Age 30 Something:  Another literacy coach tells me I need a space to write and to stop making excuses and start a blog already.  She warns me that hardest part is coming up with the name.  She is right.  Poor Stephen (the hubby) is trapped in a 5-hour brainstorming session of potential blog names during our road trip to Pennsylvania.
And this brings me to today. 
There will always be a world out there pulling me away from writing.  There will be lunches to pack and a snooze button screaming to be hit one more time. But I need to start writing again, and I hope you will consider doing the same.
Thanks for stopping by. Let’s do this.  


  1. You're so lovely! And this made me smile. Looking forward to reading all that you have to say (especially the food part) :-)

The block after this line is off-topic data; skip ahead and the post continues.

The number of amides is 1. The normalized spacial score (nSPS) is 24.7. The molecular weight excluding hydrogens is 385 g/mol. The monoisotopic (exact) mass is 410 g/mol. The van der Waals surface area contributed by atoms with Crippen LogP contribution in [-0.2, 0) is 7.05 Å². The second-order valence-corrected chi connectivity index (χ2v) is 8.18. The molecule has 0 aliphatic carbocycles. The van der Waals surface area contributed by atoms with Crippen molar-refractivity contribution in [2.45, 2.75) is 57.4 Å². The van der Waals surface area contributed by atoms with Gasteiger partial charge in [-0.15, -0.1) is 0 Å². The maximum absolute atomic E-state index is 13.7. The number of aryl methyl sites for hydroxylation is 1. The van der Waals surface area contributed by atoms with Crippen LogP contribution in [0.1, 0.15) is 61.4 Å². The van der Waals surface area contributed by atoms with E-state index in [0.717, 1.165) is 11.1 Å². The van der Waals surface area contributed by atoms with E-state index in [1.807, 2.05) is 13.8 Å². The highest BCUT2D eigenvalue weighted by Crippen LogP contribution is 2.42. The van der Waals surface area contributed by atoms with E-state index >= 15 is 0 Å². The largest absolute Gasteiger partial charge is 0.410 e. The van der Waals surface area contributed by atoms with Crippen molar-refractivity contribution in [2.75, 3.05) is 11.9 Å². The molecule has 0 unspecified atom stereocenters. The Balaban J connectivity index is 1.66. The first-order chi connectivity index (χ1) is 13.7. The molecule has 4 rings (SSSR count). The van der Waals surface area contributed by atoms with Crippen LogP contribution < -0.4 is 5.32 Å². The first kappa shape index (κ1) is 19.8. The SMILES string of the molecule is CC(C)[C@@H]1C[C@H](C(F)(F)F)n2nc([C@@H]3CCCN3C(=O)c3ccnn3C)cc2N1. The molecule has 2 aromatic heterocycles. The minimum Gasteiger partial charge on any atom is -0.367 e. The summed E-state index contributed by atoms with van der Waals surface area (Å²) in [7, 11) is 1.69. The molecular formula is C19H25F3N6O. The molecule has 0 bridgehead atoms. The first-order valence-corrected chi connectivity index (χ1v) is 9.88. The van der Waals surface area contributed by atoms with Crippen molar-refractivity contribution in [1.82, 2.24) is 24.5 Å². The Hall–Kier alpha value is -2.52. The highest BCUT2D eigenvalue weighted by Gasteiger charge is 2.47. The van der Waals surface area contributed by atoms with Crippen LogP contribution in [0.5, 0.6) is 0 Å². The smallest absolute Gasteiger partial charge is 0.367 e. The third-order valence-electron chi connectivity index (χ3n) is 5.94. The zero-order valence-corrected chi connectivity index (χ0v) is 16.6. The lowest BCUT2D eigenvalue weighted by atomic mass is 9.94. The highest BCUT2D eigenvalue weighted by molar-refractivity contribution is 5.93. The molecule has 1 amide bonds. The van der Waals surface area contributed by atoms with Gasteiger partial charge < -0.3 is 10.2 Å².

2. I love this! I'm also coming to the conclusion that writing needs to be part of my life and it's worth setting aside time to do it. You're so inspiring!

    1. Thanks, Laura! I'd love to talk writing with you!

  3. I agree with Laura, you are inspiring! I hope you can feel free to write and be bold and be you on here. I know I'll enjoy your gift of writing. Blessings on the blog!

  4. Oh friend, this just makes me smile so big! I love it!

    1. Oh goodie! A Megan smile is the best smile!

  5. I know that no matter what I say on here it'll be disregarded as, "that's just Lindsay," because apparently I only speak love and don't speak truth. But, let me assure you, there is solid truth in what I say, most of the time ;) but especially what I'm about to say... You are a gift. I can already tell that this isn't just going to be a journey for you. This is about to be a joy-ride (excuse my unintended pun... that turned into me keeping it because it's just too ironic) for all of us. Thanks for including us in this adventure.